1- Read the document you receive from your insurance company notifying you that approval for medication has been denied and informing you of the opportunities for appeal- Pay careful attention to the time in which you have to file an appeal, where and how (fax, mail, etc) the appeal must be sent, and what information must be included. You may be able to proceed with an appeal to your insurance company and to an independent entity (usually this is an appeal sent to a State office that, in turn, contracts with a group of private doctors to render a decision). Keep in mind that if the insurance company approves particular medications for Hep C but they are not the medications your doctor prescribed, you still have a right to appeal. **

2- Research your insurance company’s policy regarding authorization of medication for your condition- Seek out all information about your insurance company’s coverage for the medication for which you seek approval. Information may be found online or in the written information provided to you from the insurance company. To be certain you have the most up to date information about your policy you can call or write your insurance company and ask for that information. Read carefully through the company’s coverage policy to determine if the medication is covered under your policy (the “formulary”) and, if not, whether there are any exceptions for which you may qualify. Pay attention to what type of documentation (e.g. test results (fibroscan, biopsy), chart notes, etc) you will need to demonstrate that you meet the criteria for getting approval for the medication. Remember that your doctor’s office is dealing with many different insurance agencies and will not always know what is necessary to gain approval from your insurance company under your plan.

3- Keep a calendar with dates when appeals are due to be filed and decisions are due to be made by the entities to which you have sought appeal. Keep a notebook of conversations you have and include the name of everyone you speak to, the agency for whom they work, the date and details of the conversation.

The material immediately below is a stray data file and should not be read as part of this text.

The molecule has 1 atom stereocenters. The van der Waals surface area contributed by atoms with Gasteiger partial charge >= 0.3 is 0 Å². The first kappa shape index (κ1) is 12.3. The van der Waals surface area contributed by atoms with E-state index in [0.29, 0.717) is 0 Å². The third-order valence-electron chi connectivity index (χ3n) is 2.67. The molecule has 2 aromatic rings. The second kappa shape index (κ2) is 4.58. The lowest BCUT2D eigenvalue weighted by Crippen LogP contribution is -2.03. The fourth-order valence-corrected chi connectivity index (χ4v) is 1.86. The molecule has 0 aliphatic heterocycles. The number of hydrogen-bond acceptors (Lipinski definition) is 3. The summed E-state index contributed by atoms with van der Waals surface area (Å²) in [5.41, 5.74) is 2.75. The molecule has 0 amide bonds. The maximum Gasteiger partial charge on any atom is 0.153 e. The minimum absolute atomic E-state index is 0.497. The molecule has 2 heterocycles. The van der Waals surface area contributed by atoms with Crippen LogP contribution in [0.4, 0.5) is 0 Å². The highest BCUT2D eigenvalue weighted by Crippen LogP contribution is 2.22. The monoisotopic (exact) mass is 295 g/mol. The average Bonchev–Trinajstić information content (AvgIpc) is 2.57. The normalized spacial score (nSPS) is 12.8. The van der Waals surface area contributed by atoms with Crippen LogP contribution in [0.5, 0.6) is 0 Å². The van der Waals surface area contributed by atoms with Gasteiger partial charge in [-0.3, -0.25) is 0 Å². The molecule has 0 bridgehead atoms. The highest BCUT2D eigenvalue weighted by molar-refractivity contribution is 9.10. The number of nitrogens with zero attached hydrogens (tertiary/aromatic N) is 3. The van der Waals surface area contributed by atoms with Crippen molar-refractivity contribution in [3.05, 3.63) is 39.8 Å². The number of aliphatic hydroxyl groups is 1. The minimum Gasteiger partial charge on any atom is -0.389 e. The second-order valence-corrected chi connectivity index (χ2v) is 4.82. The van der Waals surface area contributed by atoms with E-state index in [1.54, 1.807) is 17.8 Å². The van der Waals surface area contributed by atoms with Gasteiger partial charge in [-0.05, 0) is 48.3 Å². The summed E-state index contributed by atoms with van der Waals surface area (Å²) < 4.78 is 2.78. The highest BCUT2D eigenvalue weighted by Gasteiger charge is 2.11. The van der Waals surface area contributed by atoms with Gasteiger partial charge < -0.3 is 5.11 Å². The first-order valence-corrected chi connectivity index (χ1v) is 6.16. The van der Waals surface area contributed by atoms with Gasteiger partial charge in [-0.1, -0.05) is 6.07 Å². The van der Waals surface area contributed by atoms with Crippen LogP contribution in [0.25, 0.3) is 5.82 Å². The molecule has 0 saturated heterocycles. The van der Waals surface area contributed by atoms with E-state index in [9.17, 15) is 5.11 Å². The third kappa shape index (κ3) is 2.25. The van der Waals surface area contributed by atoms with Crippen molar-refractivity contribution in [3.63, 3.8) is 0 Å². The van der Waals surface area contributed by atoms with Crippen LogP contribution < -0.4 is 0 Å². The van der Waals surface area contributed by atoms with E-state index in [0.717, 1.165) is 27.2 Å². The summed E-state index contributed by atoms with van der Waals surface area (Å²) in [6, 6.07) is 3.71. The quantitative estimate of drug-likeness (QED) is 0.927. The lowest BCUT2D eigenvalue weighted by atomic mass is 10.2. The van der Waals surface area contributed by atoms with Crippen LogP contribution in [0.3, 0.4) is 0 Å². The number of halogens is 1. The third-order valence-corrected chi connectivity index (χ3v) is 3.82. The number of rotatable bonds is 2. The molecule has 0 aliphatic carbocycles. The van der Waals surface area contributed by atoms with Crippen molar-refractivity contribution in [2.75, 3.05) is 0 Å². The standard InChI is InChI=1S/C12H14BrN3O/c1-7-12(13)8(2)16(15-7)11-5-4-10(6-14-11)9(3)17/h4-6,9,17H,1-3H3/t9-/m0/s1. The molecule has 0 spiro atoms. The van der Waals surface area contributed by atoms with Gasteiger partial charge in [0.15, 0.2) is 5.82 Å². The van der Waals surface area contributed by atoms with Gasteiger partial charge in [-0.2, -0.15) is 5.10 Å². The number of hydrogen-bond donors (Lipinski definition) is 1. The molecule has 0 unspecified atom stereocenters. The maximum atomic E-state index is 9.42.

4- If your condition does not fall clearly into the requirements for approval of Hep C medication (e.g. not in stages 3 or 4) collect information/research relating to your condition using data and information provided by your doctor, the library or the Internet- Highlight the information or research most supportive of your claim to obtain medication or treatment. For example, you may want to include research that demonstrates that failure to be treated is likely to aggravate another condition from which you suffer or that your condition is likely to deteriorate at a rapid pace without treatment. A lot of helpful, up to date and well respected research can be found on the American Association for the Study of Liver Disease (AASLD) website. http://www.aasld.org/

5- Request medical records from your doctors- Request records from all doctors that may have information supportive to your claim. You will have to fill out a medical authorization form and return it to the office before they will be able to give you the files. If the office will charge a fee to send records to you (versus sending them to another doctor for which there is generally no charge) you may consider asking to make an appointment for the purpose of reading the records and taking notes (sometimes the office will just sent you the record free of charge because they simply do not have the time or space to have you actually sit in the office and read the records!) Remember that if you have a specialist, he/she will not likely have access to your general practitioner’s/ internist’s records or records from other doctors that may contain information about your condition and that would be supportive of your claim e.g. psychologist, other specialists, etc. Even if your doctor does have access to records of other doctors, they will not usually have the time to go through them as carefully as you would.